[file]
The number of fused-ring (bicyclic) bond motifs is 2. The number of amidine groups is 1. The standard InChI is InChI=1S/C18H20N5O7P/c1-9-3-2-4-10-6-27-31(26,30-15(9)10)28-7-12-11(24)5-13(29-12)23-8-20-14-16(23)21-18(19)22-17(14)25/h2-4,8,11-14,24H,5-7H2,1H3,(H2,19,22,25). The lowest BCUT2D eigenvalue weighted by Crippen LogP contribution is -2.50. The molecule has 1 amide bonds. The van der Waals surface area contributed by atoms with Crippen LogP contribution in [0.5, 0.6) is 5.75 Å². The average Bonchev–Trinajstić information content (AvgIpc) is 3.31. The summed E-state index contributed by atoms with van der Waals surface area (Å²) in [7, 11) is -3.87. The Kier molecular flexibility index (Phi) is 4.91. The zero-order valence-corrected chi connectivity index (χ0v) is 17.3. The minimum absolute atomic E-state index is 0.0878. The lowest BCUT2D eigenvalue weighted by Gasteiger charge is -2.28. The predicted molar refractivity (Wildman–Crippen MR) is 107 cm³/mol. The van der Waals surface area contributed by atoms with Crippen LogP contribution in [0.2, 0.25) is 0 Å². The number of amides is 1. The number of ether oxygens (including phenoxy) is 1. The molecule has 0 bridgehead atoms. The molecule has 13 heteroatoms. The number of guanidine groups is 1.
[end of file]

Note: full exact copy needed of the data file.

The number of fused-ring (bicyclic) bond motifs is 2. The number of amidine groups is 1. The standard InChI is InChI=1S/C18H20N5O7P/c1-9-3-2-4-10-6-27-31(26,30-15(9)10)28-7-12-11(24)5-13(29-12)23-8-20-14-16(23)21-18(19)22-17(14)25/h2-4,8,11-14,24H,5-7H2,1H3,(H2,19,22,25). The lowest BCUT2D eigenvalue weighted by Crippen LogP contribution is -2.50. The molecule has 1 amide bonds. The van der Waals surface area contributed by atoms with Crippen LogP contribution in [0.5, 0.6) is 5.75 Å². The average Bonchev–Trinajstić information content (AvgIpc) is 3.31. The summed E-state index contributed by atoms with van der Waals surface area (Å²) in [7, 11) is -3.87. The Kier molecular flexibility index (Phi) is 4.91. The zero-order valence-corrected chi connectivity index (χ0v) is 17.3. The minimum absolute atomic E-state index is 0.0878. The lowest BCUT2D eigenvalue weighted by Gasteiger charge is -2.28. The predicted molar refractivity (Wildman–Crippen MR) is 107 cm³/mol. The van der Waals surface area contributed by atoms with Crippen LogP contribution in [0.2, 0.25) is 0 Å². The number of amides is 1. The number of ether oxygens (including phenoxy) is 1. The molecule has 0 bridgehead atoms. The molecule has 13 heteroatoms. The number of guanidine groups is 1.